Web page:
By Tiffany Deluccia
What does it feel like to be adopted?
I grew up in a home with two loving parents from birth. I have no scars of abandonment. I never wondered if they would change their mind about being my parents. I never watched the other kids get picked, wondering what was wrong with me. Never felt compelled to set out on a quest to find my roots.
At least not in the literal sense.
I think we can all relate to an orphan better than we might think.
If you’ve ever doubted God loves you, that He wanted you or that He will never leave you. If you’ve ever felt like He abandoned you, or doesn’t quite get you. If you know what I mean when I say believing He cut you from the same cloth, that you’re made in His image, is difficult when you feel so different.
You feel orphan pains.
Take it a step further – why does the idea of a king adopting an orphan feel so outlandish? I started to write a story for this post, a parable about an average girl working an average job who meets a king who wants to adopt her. I scrapped it–couldn’t make it believable.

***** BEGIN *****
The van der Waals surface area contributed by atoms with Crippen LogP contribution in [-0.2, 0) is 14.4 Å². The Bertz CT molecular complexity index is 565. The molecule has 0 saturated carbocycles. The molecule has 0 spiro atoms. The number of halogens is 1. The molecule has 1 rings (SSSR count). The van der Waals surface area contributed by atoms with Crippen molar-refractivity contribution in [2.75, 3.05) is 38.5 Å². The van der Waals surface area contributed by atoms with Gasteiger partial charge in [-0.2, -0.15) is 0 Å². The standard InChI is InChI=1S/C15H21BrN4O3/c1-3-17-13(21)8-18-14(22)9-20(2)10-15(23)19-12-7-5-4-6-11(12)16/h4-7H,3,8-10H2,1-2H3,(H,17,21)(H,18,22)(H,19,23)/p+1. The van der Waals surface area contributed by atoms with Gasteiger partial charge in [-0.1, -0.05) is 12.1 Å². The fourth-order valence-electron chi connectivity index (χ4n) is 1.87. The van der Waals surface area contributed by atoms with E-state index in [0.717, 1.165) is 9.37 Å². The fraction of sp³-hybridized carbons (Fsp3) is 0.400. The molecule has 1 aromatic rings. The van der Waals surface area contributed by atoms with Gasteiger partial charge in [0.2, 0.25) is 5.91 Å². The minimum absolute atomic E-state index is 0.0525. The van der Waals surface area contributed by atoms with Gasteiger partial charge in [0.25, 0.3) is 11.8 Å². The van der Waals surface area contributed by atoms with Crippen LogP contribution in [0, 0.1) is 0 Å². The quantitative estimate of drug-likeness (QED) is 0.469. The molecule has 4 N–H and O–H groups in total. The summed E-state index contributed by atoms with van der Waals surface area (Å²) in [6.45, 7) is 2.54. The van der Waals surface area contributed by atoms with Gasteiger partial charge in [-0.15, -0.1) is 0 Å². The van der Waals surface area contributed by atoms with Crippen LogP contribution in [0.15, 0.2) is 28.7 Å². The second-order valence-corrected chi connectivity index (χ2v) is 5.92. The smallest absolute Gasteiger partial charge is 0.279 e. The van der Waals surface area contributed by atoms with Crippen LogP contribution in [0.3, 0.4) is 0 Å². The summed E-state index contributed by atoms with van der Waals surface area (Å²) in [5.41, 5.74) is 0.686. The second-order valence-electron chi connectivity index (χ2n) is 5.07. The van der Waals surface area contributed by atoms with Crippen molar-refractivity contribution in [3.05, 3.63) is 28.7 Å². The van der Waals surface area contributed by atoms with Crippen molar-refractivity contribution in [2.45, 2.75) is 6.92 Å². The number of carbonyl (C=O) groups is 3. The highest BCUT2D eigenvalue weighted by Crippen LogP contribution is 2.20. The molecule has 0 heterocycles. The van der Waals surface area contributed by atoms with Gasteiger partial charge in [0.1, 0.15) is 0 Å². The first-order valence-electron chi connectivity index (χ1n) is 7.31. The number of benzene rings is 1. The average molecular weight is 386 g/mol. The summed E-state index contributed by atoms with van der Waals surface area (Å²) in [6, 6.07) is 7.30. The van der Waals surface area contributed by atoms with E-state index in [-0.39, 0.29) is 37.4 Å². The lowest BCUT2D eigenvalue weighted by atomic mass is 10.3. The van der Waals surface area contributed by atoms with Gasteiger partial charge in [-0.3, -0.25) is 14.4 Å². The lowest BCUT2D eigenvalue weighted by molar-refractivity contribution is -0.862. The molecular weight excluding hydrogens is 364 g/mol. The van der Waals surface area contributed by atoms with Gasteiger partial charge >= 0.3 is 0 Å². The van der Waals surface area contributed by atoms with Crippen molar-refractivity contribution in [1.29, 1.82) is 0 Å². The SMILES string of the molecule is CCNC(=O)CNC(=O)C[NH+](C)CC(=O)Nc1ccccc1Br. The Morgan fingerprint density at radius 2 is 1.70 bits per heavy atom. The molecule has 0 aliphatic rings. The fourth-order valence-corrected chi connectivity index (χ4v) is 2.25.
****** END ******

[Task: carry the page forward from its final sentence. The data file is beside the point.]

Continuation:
Our understanding of orphanage is deeper than the loss of parents, if we really let ourselves ponder it. Those themes I mentioned above are universal, not limited to children who never knew their birth parents. They are the themes of people who do not know their God.
Their God who created the entire concept of a father and a mother.
In Romans 8:15, Paul reminds us again, because we need reminding: “…you did not receive the spirit of bondage again to fear, but you received the Spirit of adoption by whom we cry out, “‘Abba, Father’.”
And so we cry out to our Father until we feel Him draw near, and He heals the disparate fears we collected from birth. He allows us to search out our roots — which are all to be found in Him — until we believe wholeheartedly we belong to Him.
And He whispers,
Everything I have is yours, and My spirit is with you every minute of every day.
We received the Spirit of adoption – we’re daughters of the King and heirs of His greatness. Walk securely in that truth. Don’t forget who you are.